Science-Backed Strategies to Lose Weight During Menopause
If you’re finding yourself doing all the things to keep your weight at a healthy place and the scale is still creeping up, know that it’s not in your head. During menopause, your body is doubling the rate at which it stores fat. This means that strategies that worked in the past won’t be as effective today. You need a new strategy, based on how your new body is now operating. We're here to guide you on what you can do.
Why is it so difficult to lose weight when you’re going through menopause?
- During the menopausal transition, your estrogen levels plummet to 1% of what they were. As a result, there is an acceleration of insulin resistance—meaning your liver pumps out increasing levels of insulin in response to eating simple carbohydrates (like sweets, cereals, bread, and pasta).
- Your hormonal changes affect the storage and utilization of fat. Specifically, how quickly fat is stored and how easily fat is utilized as fuel is controlled by hormonal signaling, with insulin as the major driver. Increased insulin production during menopause converts sugar into fat that gets deposited into fat cells.
- As your body pumps out more insulin in response to what you eat, that insulin also drives fat storage. Your fat cells are literally getting fatter.
- To make matters worse, insulin also inhibits your fat cells from exporting fat to be utilized. In other words, fat can be stored, it takes more time for it to be used
So, even though you may be eating exactly how you ate in your 30's, your body is storing more of it as fat, and has more difficulty utilizing that fat for energy. In fact you may be hungrier than your younger self because your body is turning your meals into fat, but then can't use it to fuel your activities.
How to break the cycle
Thankfully, there’s good news: Studies show that there are three major strategies that can you help you break this fat storage cycle, which can lead to safe, healthy weight loss during perimenopause and menopause.
- Restrict carbohydrates. Evidence shows that a low carbohydrate diet, including the Keto and Paleo diets, may help. Here’s how it works: Without carbohydrates to raise your insulin levels, your body won't be driven to pack on the fat, and it will be able to utilize the fat that you've already stored. With this approach, calories still matter, so keeping them in check is key.
- Intermittent fasting (IF). Studies show that intermittent fasting can encourage decreased insulin levels and help your body utilize stored fat for fuel. There are two main intermittent fasting strategies that can work: 1) restricting your eating hours to an 8 hour window each day (for example, starting eating with lunch at 11 AM and concluding with dinner at 6 PM); or 2) not eating two days per week, also referred to as 5:2 intermittent fasting. Most women find that sticking to an 8 hour eating window is doable and flexible—especially since you don’t have to follow the same eating hours each day. What’s more, many report decreased appetite when intermittent fasting. IF isn't for everyone, but if it works for you, it's a great option.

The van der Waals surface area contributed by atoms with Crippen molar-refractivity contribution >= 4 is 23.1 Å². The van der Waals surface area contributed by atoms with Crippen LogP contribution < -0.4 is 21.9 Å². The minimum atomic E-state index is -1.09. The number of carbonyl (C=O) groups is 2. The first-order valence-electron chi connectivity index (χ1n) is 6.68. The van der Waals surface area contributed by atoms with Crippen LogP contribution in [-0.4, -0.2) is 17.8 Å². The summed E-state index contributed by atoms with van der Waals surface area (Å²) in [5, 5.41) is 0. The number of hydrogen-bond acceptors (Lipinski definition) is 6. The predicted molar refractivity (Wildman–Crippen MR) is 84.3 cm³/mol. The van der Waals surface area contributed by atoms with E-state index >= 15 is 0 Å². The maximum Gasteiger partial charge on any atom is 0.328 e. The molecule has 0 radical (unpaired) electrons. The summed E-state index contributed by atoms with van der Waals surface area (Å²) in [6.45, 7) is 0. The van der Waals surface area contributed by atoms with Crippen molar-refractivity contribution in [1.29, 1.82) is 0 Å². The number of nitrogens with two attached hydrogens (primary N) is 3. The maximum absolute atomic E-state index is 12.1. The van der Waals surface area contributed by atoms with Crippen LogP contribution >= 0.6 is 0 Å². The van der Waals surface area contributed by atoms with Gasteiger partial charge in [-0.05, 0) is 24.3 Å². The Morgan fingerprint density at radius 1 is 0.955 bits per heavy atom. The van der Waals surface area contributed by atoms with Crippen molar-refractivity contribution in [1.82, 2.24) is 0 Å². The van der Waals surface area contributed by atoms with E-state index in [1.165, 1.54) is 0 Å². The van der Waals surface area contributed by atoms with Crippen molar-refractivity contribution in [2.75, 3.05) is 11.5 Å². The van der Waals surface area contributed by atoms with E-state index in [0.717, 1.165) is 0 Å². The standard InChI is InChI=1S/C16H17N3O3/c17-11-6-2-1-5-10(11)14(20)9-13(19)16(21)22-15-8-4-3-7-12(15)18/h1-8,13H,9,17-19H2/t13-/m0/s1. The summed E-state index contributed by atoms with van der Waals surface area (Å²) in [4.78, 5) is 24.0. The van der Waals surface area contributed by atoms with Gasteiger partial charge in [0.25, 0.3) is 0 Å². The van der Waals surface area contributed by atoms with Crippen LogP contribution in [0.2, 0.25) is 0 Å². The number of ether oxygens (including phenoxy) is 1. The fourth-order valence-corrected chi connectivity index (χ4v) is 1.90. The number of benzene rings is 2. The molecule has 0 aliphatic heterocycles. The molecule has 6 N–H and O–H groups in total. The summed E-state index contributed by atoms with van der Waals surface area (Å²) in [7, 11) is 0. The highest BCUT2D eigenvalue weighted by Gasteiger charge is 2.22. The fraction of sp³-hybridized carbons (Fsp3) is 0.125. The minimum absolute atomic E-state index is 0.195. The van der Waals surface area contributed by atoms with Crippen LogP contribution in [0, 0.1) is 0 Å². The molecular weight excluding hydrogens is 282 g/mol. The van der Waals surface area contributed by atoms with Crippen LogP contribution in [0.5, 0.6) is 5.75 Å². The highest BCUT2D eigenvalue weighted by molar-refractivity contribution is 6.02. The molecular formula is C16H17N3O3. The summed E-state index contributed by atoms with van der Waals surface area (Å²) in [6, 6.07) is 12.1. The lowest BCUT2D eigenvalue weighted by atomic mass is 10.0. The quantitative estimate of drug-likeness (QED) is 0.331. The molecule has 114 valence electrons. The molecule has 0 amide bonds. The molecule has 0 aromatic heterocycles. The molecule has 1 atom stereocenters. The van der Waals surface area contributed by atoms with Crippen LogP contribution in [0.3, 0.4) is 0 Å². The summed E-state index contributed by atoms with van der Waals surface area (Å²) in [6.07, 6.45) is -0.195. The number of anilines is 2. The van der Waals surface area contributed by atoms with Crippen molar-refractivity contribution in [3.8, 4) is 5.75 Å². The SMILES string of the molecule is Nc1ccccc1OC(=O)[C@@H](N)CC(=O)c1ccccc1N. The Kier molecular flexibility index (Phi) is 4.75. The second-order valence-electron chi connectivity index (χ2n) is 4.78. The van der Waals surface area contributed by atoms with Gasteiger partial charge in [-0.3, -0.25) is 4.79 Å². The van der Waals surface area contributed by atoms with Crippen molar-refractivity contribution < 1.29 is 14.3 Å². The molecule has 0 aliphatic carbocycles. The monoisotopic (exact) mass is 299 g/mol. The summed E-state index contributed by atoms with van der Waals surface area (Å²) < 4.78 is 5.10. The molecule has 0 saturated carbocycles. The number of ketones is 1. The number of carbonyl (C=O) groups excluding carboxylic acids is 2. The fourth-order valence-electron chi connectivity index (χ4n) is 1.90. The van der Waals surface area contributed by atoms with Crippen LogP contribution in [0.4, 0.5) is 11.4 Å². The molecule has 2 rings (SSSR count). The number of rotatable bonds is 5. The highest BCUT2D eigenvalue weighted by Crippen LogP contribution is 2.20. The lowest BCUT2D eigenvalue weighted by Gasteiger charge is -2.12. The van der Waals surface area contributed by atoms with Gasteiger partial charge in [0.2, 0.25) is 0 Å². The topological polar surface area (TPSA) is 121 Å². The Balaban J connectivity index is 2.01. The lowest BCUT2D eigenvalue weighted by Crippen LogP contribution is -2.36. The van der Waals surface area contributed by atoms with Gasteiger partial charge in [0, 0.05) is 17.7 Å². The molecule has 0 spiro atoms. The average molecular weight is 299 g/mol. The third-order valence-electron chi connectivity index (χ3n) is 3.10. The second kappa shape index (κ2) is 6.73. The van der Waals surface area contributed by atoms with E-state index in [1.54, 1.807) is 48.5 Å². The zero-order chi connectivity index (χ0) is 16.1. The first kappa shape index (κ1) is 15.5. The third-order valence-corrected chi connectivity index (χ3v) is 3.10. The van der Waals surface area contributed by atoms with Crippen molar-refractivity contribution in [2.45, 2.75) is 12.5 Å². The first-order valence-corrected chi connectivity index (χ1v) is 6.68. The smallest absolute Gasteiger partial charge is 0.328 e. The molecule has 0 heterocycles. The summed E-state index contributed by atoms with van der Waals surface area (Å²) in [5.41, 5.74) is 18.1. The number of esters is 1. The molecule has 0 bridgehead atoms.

- Hormonal therapy. Clinical trials of estrogen replacement therapy in postmenopausal women have shown to be effective in lowering insulin resistance and reducing plasma glucose levels. That means, less fat is getting stored, and it's easier to burn. Many women also report that they’re able to control their weight better while on MHT (menopausal hormone therapy). MHT can also help improve sleep, which can have a significant impact on metabolic health. At Evernow, women who are on estrogen therapy report a 70% improvement in weight changes by the second month of their treatment. While hormone therapy alone isn't a weight loss solution, it can improve your likelihood of success with changes in how and what you eat.
For maximum effect, any of these strategies can be combined with resistance and weight training to help you maintain muscle mass and keep your metabolism humming.
You know your body best, and Evernow knows menopause treatments. If you choose to try out hormone therapies, we will guide you hand-in-hand through the process to ensure that you are a candidate, and that you have the treatment best suited to help you successfully lose weight and keep it off.
If you’re interested in finding out whether you are a good candidate for hormone replacement therapy, click here.
Reviewed by Alicia Jackson, PhD